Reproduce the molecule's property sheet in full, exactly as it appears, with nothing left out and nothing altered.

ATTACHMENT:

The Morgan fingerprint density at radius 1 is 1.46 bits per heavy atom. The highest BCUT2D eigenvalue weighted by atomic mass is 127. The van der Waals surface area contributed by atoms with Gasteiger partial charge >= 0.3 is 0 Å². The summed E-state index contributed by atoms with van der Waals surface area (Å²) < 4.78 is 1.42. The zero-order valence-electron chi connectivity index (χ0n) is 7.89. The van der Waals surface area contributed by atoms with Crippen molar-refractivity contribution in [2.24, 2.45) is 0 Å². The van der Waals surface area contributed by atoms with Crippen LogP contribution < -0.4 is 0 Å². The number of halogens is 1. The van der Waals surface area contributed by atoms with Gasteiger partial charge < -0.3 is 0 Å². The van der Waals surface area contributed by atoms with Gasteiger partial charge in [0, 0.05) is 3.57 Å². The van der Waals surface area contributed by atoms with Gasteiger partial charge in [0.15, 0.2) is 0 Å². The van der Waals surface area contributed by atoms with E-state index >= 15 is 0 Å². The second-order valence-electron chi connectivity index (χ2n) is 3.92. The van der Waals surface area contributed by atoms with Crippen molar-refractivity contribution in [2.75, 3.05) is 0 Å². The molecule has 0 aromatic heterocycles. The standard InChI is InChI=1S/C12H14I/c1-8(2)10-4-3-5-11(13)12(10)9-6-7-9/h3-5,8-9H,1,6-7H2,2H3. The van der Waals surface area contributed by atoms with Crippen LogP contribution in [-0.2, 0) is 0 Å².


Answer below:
The Morgan fingerprint density at radius 1 is 1.46 bits per heavy atom. The highest BCUT2D eigenvalue weighted by atomic mass is 127. The van der Waals surface area contributed by atoms with Gasteiger partial charge >= 0.3 is 0 Å². The summed E-state index contributed by atoms with van der Waals surface area (Å²) < 4.78 is 1.42. The zero-order valence-electron chi connectivity index (χ0n) is 7.89. The van der Waals surface area contributed by atoms with Crippen molar-refractivity contribution in [2.24, 2.45) is 0 Å². The van der Waals surface area contributed by atoms with Crippen LogP contribution < -0.4 is 0 Å². The number of halogens is 1. The van der Waals surface area contributed by atoms with Gasteiger partial charge < -0.3 is 0 Å². The van der Waals surface area contributed by atoms with Gasteiger partial charge in [0, 0.05) is 3.57 Å². The van der Waals surface area contributed by atoms with Gasteiger partial charge in [0.15, 0.2) is 0 Å². The van der Waals surface area contributed by atoms with E-state index >= 15 is 0 Å². The second-order valence-electron chi connectivity index (χ2n) is 3.92. The van der Waals surface area contributed by atoms with Crippen molar-refractivity contribution in [2.75, 3.05) is 0 Å². The molecule has 0 aromatic heterocycles. The standard InChI is InChI=1S/C12H14I/c1-8(2)10-4-3-5-11(13)12(10)9-6-7-9/h3-5,8-9H,1,6-7H2,2H3. The van der Waals surface area contributed by atoms with Crippen LogP contribution in [-0.2, 0) is 0 Å².